Press

Article of faith: A call to people of faith to stand against anti-LGBT violence

Date: 
March 05, 2008

MEDIA CONTACT:
Pedro Julio Serrano, Communications Coordinator
(Office) 646.358.1479
(Cell) 787.602.5954
pserrano@theTaskForce.org

“The annals of history, ancient and contemporary, are strewn with death and destruction wrought by the hands of the religious. However, the core teaching of every major faith is peace, not violence.”
— Rev. Mike Schuenemeyer, National Religious Leadership Roundtable

WASHINGTON, March 5 — On Jan. 29, an anti-gay mob invaded a private home in Greenvale, Manchester (Jamaica). The mob attacked three gay men inside, beating them and hacking them with machetes. Two of the men have been hospitalized with serious injuries; one had his ear cut off. One man remains unaccounted for and is feared dead. This is only the latest in a long series of hate-filled crimes against LGBT Jamaicans.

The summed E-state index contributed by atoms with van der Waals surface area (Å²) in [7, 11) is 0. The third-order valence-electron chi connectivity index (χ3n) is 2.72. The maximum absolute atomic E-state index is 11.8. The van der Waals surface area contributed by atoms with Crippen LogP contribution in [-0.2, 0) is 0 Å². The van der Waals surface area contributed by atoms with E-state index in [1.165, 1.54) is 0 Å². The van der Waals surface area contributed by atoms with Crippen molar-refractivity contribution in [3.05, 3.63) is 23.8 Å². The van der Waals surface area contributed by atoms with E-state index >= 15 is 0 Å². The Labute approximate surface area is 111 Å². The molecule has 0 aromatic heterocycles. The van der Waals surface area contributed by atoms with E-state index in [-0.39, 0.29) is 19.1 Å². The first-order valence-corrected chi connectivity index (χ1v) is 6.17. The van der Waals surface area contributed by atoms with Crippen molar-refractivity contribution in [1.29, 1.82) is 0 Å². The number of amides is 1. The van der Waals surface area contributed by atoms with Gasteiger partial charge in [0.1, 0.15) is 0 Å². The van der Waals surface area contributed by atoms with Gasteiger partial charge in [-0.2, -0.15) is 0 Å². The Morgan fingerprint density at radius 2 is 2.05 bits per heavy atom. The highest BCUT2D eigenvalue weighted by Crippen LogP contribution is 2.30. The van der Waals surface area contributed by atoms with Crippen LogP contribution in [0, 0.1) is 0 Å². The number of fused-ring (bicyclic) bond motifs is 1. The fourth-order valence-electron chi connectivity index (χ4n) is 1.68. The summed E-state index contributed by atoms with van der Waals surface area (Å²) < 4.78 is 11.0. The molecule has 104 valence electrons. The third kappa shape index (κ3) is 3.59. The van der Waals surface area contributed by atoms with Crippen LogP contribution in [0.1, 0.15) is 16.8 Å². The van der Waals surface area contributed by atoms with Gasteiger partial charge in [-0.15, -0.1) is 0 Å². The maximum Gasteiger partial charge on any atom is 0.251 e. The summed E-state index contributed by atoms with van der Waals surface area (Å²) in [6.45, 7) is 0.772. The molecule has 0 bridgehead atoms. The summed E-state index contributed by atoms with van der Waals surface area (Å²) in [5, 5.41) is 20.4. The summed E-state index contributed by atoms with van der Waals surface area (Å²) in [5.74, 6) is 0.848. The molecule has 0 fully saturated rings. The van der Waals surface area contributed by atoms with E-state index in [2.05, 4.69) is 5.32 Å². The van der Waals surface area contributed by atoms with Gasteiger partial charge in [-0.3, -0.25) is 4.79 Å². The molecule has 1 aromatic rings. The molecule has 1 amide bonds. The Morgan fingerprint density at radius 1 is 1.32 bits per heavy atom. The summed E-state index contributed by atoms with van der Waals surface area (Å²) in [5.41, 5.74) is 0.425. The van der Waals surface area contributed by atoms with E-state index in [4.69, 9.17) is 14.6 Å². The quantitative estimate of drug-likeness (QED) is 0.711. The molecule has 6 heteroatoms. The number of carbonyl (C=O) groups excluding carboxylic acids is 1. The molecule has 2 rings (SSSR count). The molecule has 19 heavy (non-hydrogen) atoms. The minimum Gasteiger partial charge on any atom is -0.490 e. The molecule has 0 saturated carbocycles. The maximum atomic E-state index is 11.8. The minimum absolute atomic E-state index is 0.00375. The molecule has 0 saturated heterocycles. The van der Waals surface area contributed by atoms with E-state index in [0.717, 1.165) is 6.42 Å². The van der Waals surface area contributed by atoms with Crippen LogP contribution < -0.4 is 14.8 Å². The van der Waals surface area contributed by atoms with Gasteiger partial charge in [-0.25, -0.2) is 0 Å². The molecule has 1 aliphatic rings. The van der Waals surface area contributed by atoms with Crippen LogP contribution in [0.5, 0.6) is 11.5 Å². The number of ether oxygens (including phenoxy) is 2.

Just two weeks later in Oxnard, Calif., Lawrence King, 15, was shot in the head by a 14-year-old classmate. Prior to his death, King had been harassed on a daily basis because of his sexual orientation and gender expression. What follows is an Article of Faith addressing this terrible violence and the need for a response from the faith community.

Article of Faith by the Rev. Mike Schuenemeyer
National Religious Leadership Roundtable

A few weeks ago I received a phone call as I boarded a flight. It was from the secretary of a church in Ventura, Calif., with whom I had left a message concerning their response to the violent death of Lawrence King. I was appreciative to receive the call back, but my heart sank when the call ended and I began to weep. A wave of grief washed over me, not because of what this church in Ventura had done, or not done. They had done something, they had prayed for Lawrence, his family and the community. But I recognized how inadequate such a response is without a deeper engagement to understand and address the roots of such violence in our midst. A profound sense of having failed Lawrence King and a deep sense of responsibility fueled my tears.